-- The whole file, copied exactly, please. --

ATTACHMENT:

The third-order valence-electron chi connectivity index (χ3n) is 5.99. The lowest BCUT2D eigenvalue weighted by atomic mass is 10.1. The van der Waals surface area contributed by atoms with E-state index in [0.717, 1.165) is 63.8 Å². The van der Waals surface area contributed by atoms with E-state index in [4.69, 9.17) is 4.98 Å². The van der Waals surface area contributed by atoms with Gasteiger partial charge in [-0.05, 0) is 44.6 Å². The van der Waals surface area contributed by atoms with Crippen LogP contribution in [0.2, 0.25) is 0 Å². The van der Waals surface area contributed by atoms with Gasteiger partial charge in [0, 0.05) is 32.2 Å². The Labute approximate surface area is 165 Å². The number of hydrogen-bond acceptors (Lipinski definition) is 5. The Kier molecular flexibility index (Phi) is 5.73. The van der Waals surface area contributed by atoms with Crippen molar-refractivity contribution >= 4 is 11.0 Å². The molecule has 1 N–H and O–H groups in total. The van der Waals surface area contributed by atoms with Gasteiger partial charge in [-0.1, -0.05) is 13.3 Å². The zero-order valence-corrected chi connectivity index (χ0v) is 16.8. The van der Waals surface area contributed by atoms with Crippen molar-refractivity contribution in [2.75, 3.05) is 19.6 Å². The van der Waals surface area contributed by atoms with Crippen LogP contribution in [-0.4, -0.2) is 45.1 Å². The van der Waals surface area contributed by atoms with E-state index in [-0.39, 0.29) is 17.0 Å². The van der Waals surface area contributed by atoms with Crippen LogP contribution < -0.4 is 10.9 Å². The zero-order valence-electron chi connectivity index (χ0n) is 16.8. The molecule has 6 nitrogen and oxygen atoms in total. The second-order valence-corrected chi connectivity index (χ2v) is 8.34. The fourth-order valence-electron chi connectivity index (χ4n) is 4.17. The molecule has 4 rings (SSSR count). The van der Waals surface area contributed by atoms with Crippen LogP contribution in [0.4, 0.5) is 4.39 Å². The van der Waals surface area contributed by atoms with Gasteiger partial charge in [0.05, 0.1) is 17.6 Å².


The third-order valence-electron chi connectivity index (χ3n) is 5.99. The lowest BCUT2D eigenvalue weighted by atomic mass is 10.1. The van der Waals surface area contributed by atoms with E-state index in [0.717, 1.165) is 63.8 Å². The van der Waals surface area contributed by atoms with E-state index in [4.69, 9.17) is 4.98 Å². The van der Waals surface area contributed by atoms with Gasteiger partial charge in [-0.05, 0) is 44.6 Å². The van der Waals surface area contributed by atoms with Crippen LogP contribution in [0.2, 0.25) is 0 Å². The van der Waals surface area contributed by atoms with Gasteiger partial charge in [0, 0.05) is 32.2 Å². The Labute approximate surface area is 165 Å². The number of hydrogen-bond acceptors (Lipinski definition) is 5. The Kier molecular flexibility index (Phi) is 5.73. The van der Waals surface area contributed by atoms with Crippen molar-refractivity contribution >= 4 is 11.0 Å². The molecule has 1 N–H and O–H groups in total. The van der Waals surface area contributed by atoms with Gasteiger partial charge in [-0.1, -0.05) is 13.3 Å². The zero-order valence-corrected chi connectivity index (χ0v) is 16.8. The van der Waals surface area contributed by atoms with Crippen molar-refractivity contribution in [2.75, 3.05) is 19.6 Å². The van der Waals surface area contributed by atoms with Crippen LogP contribution in [-0.4, -0.2) is 45.1 Å². The van der Waals surface area contributed by atoms with E-state index in [-0.39, 0.29) is 17.0 Å². The van der Waals surface area contributed by atoms with Crippen LogP contribution < -0.4 is 10.9 Å². The zero-order valence-electron chi connectivity index (χ0n) is 16.8. The molecule has 6 nitrogen and oxygen atoms in total. The second-order valence-corrected chi connectivity index (χ2v) is 8.34. The fourth-order valence-electron chi connectivity index (χ4n) is 4.17. The molecule has 4 rings (SSSR count). The van der Waals surface area contributed by atoms with Crippen LogP contribution in [0.4, 0.5) is 4.39 Å². The van der Waals surface area contributed by atoms with Gasteiger partial charge in [0.05, 0.1) is 17.6 Å².